Organisation - May 17, 2018

Is the travel policy responsible or patronizing?

Liza van Kapel,Stijn van Gils

WUR has a new travel policy. From now on, both staff and students must ask permission to travel to a region which the ministry of Foreign Affairs considers high-risk. For ‘yellow’ areas (some risk) permission is generally given, for ‘orange’ areas only as an exception, and no travel is approved to ‘red’ areas (no-go). Is the policy responsible or patronizing?

tekst Liza van Kapel en Stijn van Gils

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Fred de Boer
Thesis coordinator Resource Ecology
‘I want to discuss the likely effect of this new policy with my colleagues first. I have just seen that even South Africa is completely yellow. The idea of having to apply separately for every student from now on appals me. Or of their having to do extra courses, at the risk of delay. The question for me is who is actually responsible at the end of the day. Our students are very keen to see the other side of the world. Precisely because it is so different to the Netherlands, you learn new things there, such as how to do research in remote areas under difficult logistical conditions. That comes with certain tensions. Is it then our responsibility if something happens? I’m not sure really. The publication of the new policy is the right moment to give this some thought.’


Roel Dijksma
Lecturer in Hydrology and Quantitative Water Management
‘Personally, I usually follow the advice of Foreign Affairs. The ministry often has a better overview than the information I get from local contacts. A few years ago I wanted to send a student to South Sudan. The people out there said it was safe, but I didn’t do it in the end. Luckily not, because things went badly wrong there a few months later. Imagine I had done it, how could I have justified it? I totally agree with tightening up the rules: I think you run more risk from WUR since the niche in which WUR does research is often located in high-risk regions. It is never entirely risk-free, of course, but you shouldn’t go courting danger either and you certainly shouldn’t put students in danger. Their safety and that of staff always comes first.’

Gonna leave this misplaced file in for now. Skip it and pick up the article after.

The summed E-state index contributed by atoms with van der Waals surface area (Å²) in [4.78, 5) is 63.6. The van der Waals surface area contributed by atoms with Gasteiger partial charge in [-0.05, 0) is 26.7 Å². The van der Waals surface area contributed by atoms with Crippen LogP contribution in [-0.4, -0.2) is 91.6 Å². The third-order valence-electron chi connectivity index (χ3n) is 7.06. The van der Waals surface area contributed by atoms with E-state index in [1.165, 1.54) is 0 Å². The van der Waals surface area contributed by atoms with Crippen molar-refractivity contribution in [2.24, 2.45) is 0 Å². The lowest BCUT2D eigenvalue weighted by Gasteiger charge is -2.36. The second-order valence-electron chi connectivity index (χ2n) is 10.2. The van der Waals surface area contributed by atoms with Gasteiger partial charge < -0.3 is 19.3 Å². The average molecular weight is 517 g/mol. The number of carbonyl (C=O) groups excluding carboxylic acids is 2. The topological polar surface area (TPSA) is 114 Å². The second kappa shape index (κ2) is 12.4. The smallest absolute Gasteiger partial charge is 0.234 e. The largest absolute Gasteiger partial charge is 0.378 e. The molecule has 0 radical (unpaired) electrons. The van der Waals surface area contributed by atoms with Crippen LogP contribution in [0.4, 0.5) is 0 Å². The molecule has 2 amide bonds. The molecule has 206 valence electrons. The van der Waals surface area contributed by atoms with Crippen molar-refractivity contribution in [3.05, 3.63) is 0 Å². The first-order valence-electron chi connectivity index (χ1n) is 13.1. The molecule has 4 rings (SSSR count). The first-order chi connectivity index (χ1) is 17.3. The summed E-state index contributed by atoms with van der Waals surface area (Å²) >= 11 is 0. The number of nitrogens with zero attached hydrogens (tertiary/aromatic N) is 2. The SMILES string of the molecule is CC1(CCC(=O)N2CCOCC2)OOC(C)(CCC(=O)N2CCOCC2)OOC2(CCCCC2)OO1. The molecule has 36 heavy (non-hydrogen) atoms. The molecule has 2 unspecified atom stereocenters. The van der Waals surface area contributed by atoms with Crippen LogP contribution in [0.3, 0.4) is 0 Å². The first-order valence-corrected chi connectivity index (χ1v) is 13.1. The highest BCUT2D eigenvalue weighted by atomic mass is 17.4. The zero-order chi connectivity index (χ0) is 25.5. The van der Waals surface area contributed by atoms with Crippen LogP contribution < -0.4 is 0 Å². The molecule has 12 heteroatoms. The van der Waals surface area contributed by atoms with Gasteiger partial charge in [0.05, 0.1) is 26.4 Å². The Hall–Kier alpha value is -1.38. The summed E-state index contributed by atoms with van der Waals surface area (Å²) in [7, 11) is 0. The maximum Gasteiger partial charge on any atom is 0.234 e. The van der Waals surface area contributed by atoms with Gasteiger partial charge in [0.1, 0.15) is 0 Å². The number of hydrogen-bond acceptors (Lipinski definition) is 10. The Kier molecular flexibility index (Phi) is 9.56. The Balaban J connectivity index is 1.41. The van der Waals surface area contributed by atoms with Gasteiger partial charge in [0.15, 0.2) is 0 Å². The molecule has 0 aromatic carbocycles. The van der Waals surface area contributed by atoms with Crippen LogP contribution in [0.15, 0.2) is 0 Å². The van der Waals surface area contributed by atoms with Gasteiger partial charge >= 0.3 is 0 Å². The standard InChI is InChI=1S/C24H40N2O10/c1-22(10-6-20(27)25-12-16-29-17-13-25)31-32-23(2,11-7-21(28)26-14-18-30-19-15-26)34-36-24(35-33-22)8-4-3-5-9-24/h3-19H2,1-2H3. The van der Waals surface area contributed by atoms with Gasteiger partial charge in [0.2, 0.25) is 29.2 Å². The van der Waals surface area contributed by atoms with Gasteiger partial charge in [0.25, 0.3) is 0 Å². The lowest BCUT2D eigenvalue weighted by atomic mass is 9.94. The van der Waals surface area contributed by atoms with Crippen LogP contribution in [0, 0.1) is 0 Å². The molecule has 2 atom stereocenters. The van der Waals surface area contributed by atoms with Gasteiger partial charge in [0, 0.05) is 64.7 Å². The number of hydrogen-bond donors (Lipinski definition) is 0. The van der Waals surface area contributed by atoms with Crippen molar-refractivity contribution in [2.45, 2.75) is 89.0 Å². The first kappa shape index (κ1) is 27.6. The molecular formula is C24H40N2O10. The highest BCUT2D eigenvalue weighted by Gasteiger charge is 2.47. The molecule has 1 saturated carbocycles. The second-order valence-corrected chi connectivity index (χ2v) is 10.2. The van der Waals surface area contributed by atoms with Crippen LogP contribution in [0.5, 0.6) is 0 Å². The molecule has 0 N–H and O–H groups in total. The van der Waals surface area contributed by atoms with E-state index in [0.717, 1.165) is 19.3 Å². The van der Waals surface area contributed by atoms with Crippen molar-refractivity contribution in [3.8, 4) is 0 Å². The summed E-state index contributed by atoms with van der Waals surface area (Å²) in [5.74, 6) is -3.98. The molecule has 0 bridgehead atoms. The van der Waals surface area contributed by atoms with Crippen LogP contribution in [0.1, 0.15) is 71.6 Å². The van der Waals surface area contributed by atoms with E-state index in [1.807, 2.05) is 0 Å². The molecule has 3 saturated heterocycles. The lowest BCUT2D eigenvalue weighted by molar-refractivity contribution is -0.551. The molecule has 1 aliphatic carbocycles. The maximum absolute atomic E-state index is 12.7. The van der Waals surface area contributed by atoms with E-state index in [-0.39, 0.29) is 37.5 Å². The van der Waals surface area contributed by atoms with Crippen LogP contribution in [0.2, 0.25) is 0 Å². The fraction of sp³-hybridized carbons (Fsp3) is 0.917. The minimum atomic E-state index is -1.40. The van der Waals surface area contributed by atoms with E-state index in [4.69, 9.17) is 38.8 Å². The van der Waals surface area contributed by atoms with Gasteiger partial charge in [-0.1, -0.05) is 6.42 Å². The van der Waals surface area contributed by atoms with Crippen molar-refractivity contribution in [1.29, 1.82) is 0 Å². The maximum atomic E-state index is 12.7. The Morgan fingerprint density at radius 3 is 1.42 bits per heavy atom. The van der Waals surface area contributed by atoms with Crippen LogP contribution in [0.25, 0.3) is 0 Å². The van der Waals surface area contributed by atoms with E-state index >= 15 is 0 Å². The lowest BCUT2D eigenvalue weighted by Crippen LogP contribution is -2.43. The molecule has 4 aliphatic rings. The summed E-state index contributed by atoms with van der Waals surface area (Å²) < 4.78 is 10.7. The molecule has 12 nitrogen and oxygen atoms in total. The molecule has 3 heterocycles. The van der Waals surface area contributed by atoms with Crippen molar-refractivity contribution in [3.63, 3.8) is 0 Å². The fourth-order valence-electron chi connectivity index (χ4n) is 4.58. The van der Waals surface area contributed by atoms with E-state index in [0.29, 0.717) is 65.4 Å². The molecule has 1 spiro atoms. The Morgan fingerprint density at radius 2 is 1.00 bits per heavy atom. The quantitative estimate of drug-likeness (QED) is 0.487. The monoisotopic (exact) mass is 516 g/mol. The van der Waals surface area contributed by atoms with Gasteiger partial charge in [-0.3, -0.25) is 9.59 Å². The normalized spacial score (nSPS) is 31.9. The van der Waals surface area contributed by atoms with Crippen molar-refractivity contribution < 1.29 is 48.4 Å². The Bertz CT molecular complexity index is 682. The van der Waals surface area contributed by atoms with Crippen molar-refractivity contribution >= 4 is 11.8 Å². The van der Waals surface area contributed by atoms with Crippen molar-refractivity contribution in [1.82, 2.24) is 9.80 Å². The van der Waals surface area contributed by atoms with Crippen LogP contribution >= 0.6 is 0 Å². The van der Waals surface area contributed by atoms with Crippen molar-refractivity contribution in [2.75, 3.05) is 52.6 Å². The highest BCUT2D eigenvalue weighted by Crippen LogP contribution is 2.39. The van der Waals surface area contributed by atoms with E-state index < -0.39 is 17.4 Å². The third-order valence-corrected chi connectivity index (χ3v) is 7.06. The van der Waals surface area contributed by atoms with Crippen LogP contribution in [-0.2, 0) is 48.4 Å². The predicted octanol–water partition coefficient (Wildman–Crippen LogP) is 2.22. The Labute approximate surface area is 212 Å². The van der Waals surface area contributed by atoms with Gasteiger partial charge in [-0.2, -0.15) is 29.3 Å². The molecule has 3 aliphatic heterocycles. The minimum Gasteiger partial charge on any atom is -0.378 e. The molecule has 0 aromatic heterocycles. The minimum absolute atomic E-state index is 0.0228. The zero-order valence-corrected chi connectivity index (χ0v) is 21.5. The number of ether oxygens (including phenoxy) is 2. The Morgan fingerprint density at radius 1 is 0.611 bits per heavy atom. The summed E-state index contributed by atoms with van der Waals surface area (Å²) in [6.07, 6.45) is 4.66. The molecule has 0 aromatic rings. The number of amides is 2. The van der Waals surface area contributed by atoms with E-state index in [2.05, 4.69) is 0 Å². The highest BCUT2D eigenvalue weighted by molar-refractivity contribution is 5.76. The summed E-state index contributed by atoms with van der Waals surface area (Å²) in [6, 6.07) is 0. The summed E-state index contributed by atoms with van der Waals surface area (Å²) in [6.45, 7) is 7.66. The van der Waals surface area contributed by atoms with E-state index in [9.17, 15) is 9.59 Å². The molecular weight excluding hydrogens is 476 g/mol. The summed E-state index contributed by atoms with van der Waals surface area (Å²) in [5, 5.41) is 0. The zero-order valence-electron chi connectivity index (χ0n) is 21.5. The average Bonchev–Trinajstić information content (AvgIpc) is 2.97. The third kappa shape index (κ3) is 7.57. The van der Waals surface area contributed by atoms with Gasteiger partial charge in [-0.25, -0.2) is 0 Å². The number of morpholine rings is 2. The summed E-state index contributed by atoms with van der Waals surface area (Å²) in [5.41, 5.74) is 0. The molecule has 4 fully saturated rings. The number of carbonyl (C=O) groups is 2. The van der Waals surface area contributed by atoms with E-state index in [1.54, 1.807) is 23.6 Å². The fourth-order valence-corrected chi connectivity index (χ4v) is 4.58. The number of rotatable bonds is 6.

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Madhura Rao
MSc student of Food Safety, from India
‘For my Master’s thesis I was supposed to study the working conditions on the tea plantations in north-eastern India. The chair group I was working in thought that was fine, but in the end I didn’t get permission to go. According to the Dutch ministry of Foreign Affairs, it was too dangerous there. I don’t understand that. The Dutch assessment is based on the presence of activist groups that were there 10 years ago. Those groups no longer play any role at all. Our own government thinks it is quite safe, so why shouldn’t I be allowed to go?’


Martijn Hackmann
Director of operations in the Social Sciences Group
‘I assess a lot of applications myself and I think it’s good we’ve got this policy. As an organization we have to take responsibility for students and staff who travel. And yes, that comes with some bureaucracy, but you need that to do everything possible to ensure safety. I think it’s good that we base it on the colour coding system at Foreign Affairs. After all, they have more information to base an assessment on; WUR doesn’t have a network of embassies. In a few cases, their assessment might be a bit too strict, but we try to work on a case-by-case basis as far as possible.’


Richard Chepkwony
PhD candidate in the Resource Ecology Group, from Kenya
‘Let me look at the map of Kenya. Those red areas in the east, that’s right. That is the border with Somalia. I really wouldn’t go there myself. But to make my home area yellow? No, that could easily have been green. The same goes for the area where I’m doing my fieldwork for my thesis. If it isn’t election time in those areas, it is quite safe. Even Dutch students really don’t need a security course or anything like that. Anyone wanting to do an internship in Kenya needs permission from our government anyway. You won’t get that for dangerous areas, so the Dutch travel guidelines are totally unnecessary here.’

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Anusha Mehta
MSc student of International Land and Water Management, from India
I understand where WUR is coming from, but I think it is only partly their responsibility, the rest is the responsibility of students and staff themselves.  I think this especially applies to older students and staff, so maybe an age barrier can be used. I feel like the rules are too strict: in my opinion the yellow areas should accessible for everyone, the orange ones should be subject to approval, and for all fields of study, and the red ones should stay off limits. I want to focus on transboundary water conflicts for my thesis, which focuses on dangerous areas, as do other geopolitics topics. I’m afraid we will end up stopping research on a lot of topics if the rules are too strict. Also I think it is strange that some people are not allowed to go back to their home countries for research.